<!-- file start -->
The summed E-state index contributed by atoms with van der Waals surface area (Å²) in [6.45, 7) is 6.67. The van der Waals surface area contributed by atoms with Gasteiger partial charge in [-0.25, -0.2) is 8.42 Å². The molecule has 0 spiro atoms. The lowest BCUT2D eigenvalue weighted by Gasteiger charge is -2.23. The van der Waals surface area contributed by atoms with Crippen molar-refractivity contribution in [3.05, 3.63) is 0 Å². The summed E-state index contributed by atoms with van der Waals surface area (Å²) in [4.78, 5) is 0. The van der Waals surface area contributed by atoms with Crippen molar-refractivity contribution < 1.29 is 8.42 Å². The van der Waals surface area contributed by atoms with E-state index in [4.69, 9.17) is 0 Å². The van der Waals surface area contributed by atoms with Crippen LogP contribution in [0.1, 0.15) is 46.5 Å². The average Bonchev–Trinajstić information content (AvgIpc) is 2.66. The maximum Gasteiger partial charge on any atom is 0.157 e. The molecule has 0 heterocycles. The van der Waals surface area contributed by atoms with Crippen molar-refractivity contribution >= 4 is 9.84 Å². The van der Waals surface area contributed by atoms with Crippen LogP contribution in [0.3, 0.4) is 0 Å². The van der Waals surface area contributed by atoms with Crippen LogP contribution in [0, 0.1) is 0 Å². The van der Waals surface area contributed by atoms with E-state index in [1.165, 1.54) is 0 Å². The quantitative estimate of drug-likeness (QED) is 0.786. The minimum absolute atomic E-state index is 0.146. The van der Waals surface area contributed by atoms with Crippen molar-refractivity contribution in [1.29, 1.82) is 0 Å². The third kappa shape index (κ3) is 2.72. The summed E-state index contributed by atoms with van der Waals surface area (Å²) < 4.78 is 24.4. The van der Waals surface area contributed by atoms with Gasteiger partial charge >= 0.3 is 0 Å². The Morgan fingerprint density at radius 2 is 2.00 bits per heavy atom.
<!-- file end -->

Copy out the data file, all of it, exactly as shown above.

The summed E-state index contributed by atoms with van der Waals surface area (Å²) in [6.45, 7) is 6.67. The van der Waals surface area contributed by atoms with Gasteiger partial charge in [-0.25, -0.2) is 8.42 Å². The molecule has 0 spiro atoms. The lowest BCUT2D eigenvalue weighted by Gasteiger charge is -2.23. The van der Waals surface area contributed by atoms with Crippen molar-refractivity contribution in [3.05, 3.63) is 0 Å². The summed E-state index contributed by atoms with van der Waals surface area (Å²) in [4.78, 5) is 0. The van der Waals surface area contributed by atoms with Crippen molar-refractivity contribution < 1.29 is 8.42 Å². The van der Waals surface area contributed by atoms with E-state index in [4.69, 9.17) is 0 Å². The van der Waals surface area contributed by atoms with Crippen LogP contribution in [0.1, 0.15) is 46.5 Å². The average Bonchev–Trinajstić information content (AvgIpc) is 2.66. The maximum Gasteiger partial charge on any atom is 0.157 e. The molecule has 0 heterocycles. The van der Waals surface area contributed by atoms with Crippen molar-refractivity contribution >= 4 is 9.84 Å². The van der Waals surface area contributed by atoms with Crippen LogP contribution in [0.3, 0.4) is 0 Å². The van der Waals surface area contributed by atoms with Crippen LogP contribution in [0, 0.1) is 0 Å². The van der Waals surface area contributed by atoms with E-state index in [1.165, 1.54) is 0 Å². The quantitative estimate of drug-likeness (QED) is 0.786. The minimum absolute atomic E-state index is 0.146. The van der Waals surface area contributed by atoms with Crippen molar-refractivity contribution in [1.29, 1.82) is 0 Å². The third kappa shape index (κ3) is 2.72. The summed E-state index contributed by atoms with van der Waals surface area (Å²) < 4.78 is 24.4. The van der Waals surface area contributed by atoms with Gasteiger partial charge >= 0.3 is 0 Å². The Morgan fingerprint density at radius 2 is 2.00 bits per heavy atom.